CVI and Other Visual Impairments in Students with Significant Cognitive Disabilities
Drawing on expansive student data, the National Center on Deaf-Blindness (NCDB) and Accessible Teaching, Learning, and Assessment Systems (ATLAS) collaborated to produce a 2021 technical report, Students with Significant Cognitive Disabilities and Dual Sensory Loss to learn more about students who are deafblind and have significant cognitive disabilities. The findings provide essential information to help educators, technical assistance providers, researchers, and policymakers better understand the disparities faced by students with dual sensory loss.
In a new report brief by NCDB and ATLAS, researchers examine how cortical visual impairment (CVI), impacts instruction and academic skills for students with significant cognitive disabilities. CVI is distinct from other forms of visual impairment in that the health of the eyes appears to be normal, but the brain has difficulty processing information it receives from the eyes.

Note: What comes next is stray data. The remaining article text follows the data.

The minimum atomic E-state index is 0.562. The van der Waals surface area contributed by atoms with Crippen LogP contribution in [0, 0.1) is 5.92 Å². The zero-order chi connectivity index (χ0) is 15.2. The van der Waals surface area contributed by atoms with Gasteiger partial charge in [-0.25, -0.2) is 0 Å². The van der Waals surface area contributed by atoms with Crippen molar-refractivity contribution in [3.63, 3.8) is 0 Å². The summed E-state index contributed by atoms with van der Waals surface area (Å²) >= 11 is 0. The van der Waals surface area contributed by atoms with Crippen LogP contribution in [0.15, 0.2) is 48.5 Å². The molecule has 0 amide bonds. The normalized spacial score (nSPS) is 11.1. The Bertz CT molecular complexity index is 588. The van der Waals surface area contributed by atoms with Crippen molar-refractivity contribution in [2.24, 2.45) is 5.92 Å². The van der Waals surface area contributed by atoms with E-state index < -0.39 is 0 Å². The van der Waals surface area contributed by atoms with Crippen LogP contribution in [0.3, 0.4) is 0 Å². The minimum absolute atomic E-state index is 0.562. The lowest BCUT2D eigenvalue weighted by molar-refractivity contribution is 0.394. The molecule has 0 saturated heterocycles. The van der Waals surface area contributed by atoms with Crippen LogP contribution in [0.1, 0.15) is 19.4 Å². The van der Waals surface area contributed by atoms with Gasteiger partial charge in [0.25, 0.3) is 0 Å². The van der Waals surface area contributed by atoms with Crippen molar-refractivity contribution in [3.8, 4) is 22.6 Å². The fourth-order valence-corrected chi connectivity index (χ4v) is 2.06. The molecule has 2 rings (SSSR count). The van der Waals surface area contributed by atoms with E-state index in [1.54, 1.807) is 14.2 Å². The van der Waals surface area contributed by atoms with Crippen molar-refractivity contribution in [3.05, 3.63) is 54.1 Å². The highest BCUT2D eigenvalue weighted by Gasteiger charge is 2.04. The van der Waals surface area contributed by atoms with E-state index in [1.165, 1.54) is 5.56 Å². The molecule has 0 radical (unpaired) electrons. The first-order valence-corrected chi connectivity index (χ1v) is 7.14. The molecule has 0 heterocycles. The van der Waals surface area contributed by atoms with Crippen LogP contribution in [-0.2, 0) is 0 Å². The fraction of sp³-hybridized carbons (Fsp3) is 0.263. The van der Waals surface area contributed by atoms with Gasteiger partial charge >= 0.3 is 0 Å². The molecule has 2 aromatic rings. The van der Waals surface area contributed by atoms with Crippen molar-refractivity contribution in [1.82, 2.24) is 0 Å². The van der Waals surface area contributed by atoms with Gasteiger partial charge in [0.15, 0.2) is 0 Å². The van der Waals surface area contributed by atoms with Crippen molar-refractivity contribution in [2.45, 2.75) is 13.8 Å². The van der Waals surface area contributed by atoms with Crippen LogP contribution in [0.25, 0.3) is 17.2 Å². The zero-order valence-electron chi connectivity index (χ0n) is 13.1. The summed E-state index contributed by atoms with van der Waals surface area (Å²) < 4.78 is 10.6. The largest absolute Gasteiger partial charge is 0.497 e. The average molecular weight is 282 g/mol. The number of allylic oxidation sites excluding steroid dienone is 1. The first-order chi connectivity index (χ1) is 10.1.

CVI and Other Visual Impairments in Students with Significant Cognitive Disabilities is the second report brief produced from the technical report.
Researchers determined that, as compared to students with other types of VI, those with significant cognitive disabilities and CVI:
may struggle more to access instruction and make progress in the general education curriculum;
have fewer communication and academic skills;
are more likely to have suspected hearing loss;
more often experience health issues that interfere with instruction or assessment;
Read the briefs and the full technical report on the NCDB website.